Hall has served with NovaBay for six years in a variety of roles, including as corporate counsel, and has been actively involved in a number of operating functions, including the sales organization and manufacturing. Raleigh has been with NovaBay for more than three years and has nearly 20 years of financial experience.

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AOA: Amazon Has Dropped Noncompliant Contact Lens Sellers

AOA plans to ‘continue to monitor the site and report retailers.’

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The American Optometric Association reports that Amazon’s marketplace no longer displays noncompliant, decorative contact lens vendors following complaints from the AOA.

The AOA explains that it had alerted the e-commerce retailer to potential violations of federal law and its own medical device policy.

In a Feb. 27 letter to Amazon, the AOA emphasized that contact lenses — whether corrective or plano — are U.S. Food and Drug Administration-regulated medical devices that not only require a prescription from a licensed practitioner for purchase, but also fall under Amazon’s own policy for “Medical Devices and Accessories.” That policy mandates how sellers must abide by all federal, state and local laws, which in this case, the AOA noted, includes patient protection provisions of the Fairness to Contact Lens Consumer Act (FCLCA).

Per federal law, vendors “may sell contact lenses only in accordance with a contact lens prescription for the patient that is (1) presented to the seller by the patient or prescriber directly or by facsimile; or (2) verified by direct communication.”

AOA’s letter noted: “The contact lenses available for sale on Amazon are sold entirely without a prescription, which we believe is an FCLCA violation.” Furthermore, “in addition to sales via (Amazon’s) platform raising legal questions related to the FCLCA, the guidance provided by sellers regarding these FDA-regulated medical devices is very concerning.”

The AOA’s letter document instructions from vendors such as “… gently press the contact lens opposite clockwise or counterclockwise turn 30 times [sic], and put in a box for a new care solution … if you do not use for a long time, please put in the box, soak with care solution [sic], replace the care solution every three days.”

Such guidance is “wholly inappropriate and dangerous,” the AOA states in a post on its website. It notes that proper physician oversight is necessary for medical devices that require a physician’s prescription.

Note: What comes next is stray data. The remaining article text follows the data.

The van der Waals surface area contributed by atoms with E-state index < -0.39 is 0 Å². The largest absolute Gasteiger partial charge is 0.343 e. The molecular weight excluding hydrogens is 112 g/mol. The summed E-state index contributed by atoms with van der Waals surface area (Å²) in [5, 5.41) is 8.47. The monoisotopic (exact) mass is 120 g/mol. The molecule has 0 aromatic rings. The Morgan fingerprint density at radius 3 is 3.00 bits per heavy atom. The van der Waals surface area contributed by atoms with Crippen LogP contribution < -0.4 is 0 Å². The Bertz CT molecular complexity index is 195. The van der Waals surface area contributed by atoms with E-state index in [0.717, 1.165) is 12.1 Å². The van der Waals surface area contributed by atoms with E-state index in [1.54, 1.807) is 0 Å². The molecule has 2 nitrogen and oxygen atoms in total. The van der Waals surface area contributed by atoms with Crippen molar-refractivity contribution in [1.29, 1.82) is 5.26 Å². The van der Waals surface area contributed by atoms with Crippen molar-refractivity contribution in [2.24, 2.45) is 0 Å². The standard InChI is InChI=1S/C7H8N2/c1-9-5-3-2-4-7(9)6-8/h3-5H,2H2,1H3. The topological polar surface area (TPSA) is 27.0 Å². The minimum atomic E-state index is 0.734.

According to AOA:

In response, Amazon thanked AOA for its diligence and reiterated its own medical devices policy while stating the company will take appropriate action when products are reported for legal non-compliance. As of June 4, those violating posts that AOA first identified and reported have been removed. The AOA will continue to monitor the site and report retailers.

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Ophthalmologists Hope to Undo State Law That Allows ODs to Perform Eye Surgery

They’re attempting a ballot referendum.

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A movement is afoot in Arkansas to undo recently passed state legislation that allows optometrists to perform certain surgeries.

It’s being led by Safe Surgery Arkansas, a group of medical doctors, Talk Business & Politics reports. They hope to use a ballot referendum to accomplish their goal.

R. Scott Lowery, president of the Arkansas Ophthalmological Society, was quoted saying: “Every day the people of Arkansas rely on medical doctors who have the experience and training to perform medical procedures to ensure that they are getting world class healthcare in Arkansas. We are confident that when the people are heard on this issue, they will not allow individuals without medical degrees and without surgical residencies to jeopardize the precious eyesight of Arkansans.”

The legislation was signed into law in March. The procedures that it allows optometrists to perform include selective laser trabeculoplasty and Nd:YAG laser procedures, along with injections (excluding intravenous and intraocular), removal of lid lesions and chalazion incision and curettage.

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The bill called on the Arkansas Board of Optometry to establish credentialing requirements for optometrists to perform these laser procedures, as well as require those doctors to report the outcomes of their procedures to the board.

Vicki Farmer, executive director of the Arkansas Optometry Association, was quoted noting that Arkansas legislators “overwhelmingly approved this measure during the recent session, after listening to hours of testimony and debate, and learning optometrists in other states, like Oklahoma, have been safely performing these procedures for more than 20 years.”

Read more at Talk Business & Politics